of a child. Of what the black The truth is, that the question bogie is, or what it can do, or how of a further reform of Parliament it shall do it, the child entertains no has been palpably used by the conception whatever. But the very Liberals for the last six or vagueness of the fear adds to its eight years as a means of keeping magnitude, and the little creature themselves in office, and for no cowers and lies silent in bed, while other earthly purpose. If they the nurse-maid receives her sweetbe the authors of Free-trade, as heart wherever it may be most

VOL CII.—NO. DCXXI.

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convenient to meet him. So it has ly to admit of the adoption, by any been with the Tories heretofore, set of Ministers, of a mere doand the cry of Parliamentary Re- nothing policy. Would it be just form. The bare utterance of the towards the Sovereign, or fair to the magical phrase filled all who heard people, at once on the reassembling it with dismay; and rather than of Parliament to say, “ Our princigrapple with the danger, they were ples will not allow us to touch the contented to do whatever the char- Reform question ; we must, therelatans who abused their credulity fore, make way for Ministers who thought fit to require of them. can deal with it, warning them while How often have we read in news- we do so, that to the utmost of our papers, and listened in private so- power we will oppose their policy, ciety, to remonstrances like this, and defeat it, if we can.” Just

It is useless and worse than use- consider the inevitable conseless to plot and scheme for office. quences of child's-play like this! We are of far greater use to the Lord Russell and Mr Gladstone, country out of office. If we beat resuming their old places, would the Whigs on any question, and have resumed with them their old they resign, they will at once get schemes ; and if again thwarted, up a cry for further lowering the they would have done what the franchise; and we shall be ousted Constitution authorises the Crown in order that some sweeping meas- to do under such circumstances. ure may be brought forward and Parliament would have been discarried, just as much against the solved, and a general election, carconvictions of the more moderate ried on under the bludgeons of the of the Liberals as against our Reform League, would have given own."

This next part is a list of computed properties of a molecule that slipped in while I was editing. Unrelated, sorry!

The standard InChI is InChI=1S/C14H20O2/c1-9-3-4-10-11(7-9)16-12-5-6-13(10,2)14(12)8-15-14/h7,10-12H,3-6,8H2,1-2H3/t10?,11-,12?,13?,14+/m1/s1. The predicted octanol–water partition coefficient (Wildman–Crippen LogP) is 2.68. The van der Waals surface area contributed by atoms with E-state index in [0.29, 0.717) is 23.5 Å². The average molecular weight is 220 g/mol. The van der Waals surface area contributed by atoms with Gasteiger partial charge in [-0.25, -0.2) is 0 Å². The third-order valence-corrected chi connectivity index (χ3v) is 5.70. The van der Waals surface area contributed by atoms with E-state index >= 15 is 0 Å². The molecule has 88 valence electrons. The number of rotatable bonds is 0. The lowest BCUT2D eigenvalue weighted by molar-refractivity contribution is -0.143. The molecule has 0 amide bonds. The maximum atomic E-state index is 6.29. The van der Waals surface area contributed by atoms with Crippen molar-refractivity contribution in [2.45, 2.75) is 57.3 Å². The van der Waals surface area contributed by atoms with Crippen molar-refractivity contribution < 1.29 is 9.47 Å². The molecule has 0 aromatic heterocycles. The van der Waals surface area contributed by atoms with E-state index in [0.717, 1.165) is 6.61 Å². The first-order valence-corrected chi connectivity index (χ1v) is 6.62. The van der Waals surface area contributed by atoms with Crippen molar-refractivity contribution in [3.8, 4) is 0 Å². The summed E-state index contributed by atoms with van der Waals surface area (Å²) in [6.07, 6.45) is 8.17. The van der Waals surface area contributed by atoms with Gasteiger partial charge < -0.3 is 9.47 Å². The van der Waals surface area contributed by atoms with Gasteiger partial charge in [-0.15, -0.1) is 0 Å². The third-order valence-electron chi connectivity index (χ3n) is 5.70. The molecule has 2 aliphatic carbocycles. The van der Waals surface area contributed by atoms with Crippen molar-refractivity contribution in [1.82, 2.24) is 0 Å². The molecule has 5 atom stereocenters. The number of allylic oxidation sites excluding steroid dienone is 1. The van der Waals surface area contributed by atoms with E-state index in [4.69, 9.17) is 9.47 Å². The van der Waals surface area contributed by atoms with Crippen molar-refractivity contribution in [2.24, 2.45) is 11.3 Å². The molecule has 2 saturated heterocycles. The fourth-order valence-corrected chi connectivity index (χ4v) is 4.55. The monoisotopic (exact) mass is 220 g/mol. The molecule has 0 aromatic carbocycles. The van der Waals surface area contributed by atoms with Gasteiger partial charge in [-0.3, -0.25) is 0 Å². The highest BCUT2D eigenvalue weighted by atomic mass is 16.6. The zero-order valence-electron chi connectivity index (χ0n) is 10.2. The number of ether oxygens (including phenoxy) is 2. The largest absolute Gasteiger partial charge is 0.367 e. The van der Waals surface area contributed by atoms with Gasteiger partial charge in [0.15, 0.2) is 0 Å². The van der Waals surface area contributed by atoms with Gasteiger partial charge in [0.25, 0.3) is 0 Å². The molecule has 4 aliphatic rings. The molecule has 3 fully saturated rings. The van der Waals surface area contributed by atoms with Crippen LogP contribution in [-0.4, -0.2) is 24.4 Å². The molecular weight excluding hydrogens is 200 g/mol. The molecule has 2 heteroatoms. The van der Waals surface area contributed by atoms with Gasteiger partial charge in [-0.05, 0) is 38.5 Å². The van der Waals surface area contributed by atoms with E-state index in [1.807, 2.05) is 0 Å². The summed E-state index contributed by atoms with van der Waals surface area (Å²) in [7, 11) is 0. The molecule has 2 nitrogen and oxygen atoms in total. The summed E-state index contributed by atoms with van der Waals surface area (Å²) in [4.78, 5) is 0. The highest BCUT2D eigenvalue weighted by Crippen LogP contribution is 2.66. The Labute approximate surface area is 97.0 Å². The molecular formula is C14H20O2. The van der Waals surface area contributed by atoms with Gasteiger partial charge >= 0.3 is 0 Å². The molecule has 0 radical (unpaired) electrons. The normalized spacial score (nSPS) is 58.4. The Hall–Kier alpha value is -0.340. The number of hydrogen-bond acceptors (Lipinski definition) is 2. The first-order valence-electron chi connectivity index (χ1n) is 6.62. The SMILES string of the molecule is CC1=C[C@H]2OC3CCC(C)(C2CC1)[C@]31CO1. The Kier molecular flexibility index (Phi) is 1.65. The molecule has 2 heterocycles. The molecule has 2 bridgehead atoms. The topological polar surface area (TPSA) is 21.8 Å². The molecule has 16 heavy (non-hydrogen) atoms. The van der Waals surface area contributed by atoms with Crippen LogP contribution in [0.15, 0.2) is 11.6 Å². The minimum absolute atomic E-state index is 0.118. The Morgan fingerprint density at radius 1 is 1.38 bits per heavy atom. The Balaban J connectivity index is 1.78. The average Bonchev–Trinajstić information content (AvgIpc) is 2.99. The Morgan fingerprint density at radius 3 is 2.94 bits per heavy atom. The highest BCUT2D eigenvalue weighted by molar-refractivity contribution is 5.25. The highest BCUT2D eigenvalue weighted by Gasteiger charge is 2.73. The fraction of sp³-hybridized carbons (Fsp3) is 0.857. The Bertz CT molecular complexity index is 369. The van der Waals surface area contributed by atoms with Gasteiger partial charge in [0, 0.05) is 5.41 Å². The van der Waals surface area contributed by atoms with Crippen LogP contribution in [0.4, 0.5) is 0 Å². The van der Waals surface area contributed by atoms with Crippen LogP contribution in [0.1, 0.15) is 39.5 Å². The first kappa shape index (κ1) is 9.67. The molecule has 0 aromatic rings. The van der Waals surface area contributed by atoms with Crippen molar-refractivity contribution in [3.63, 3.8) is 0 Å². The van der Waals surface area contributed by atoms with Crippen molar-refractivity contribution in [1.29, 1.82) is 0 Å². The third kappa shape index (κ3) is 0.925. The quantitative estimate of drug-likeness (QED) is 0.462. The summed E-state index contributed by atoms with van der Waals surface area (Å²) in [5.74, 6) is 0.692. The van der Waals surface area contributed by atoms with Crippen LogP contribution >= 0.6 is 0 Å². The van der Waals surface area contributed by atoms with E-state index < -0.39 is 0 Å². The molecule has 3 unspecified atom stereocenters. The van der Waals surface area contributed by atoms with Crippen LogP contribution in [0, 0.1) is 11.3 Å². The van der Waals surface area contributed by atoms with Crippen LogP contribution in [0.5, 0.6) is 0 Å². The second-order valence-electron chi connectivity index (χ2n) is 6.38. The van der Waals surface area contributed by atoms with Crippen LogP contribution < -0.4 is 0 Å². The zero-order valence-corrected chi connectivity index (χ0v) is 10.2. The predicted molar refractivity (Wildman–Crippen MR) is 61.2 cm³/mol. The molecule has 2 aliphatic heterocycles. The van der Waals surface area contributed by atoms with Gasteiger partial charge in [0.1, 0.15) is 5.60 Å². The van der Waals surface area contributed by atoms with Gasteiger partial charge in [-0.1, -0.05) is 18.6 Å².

us such a House of Commons as This wretched argument prevail- has not been seen in England since ed as long as Lord Palmerston sat the time of the great Civil War. No, at the helm. It prevailed because no: it may be very well in quiet there seemed to be reason in it, times for Tories to curb their natural though there really was none. But ambition, and to content themselves his death entirely changed the con- with the rôle which their rivals are dition of affairs. The first act of civil enough to assign to them ; the new Liberal Minister was to but when matters come to such propound a scheme, in comparison a pass as that honest men must with which the most objectionable choose between themselves letting of all that had preceded it was felt out a pent-up flood, and permitting to be both moderate and reason- others, whom they cannot trust, to able. Naturally the first impulse tamper with the sluices, surely on the Tory side was to resist the common-sense, as well as the prinMinisterial project face to face ; ciples of honour, direct that honest and the resistance which they were men should put their own hands to enabled to present succeeded. All the work, and do it. that followed came as a matter of To this conclusion the Cabinet course. They had no alternative. arrived, very soon, we believe, after They were compelled to undertake its first formation ; but then came the responsibilities of Government; the question as to how the work and they did undertake them. But should be done. And on that on what conditions ? Could they question, to the great regret of hope to retain the Government, all concerned, the Cabinet fell keeping the electoral system ex- asunder. Three Ministers, neither actly as the measure of 1832 had the least able nor the least resettled it? That was out of the spected of the band, saw the subquestion. Public feeling had been ject in one point of view; all the expressed too openly and too clear- other members of the Administra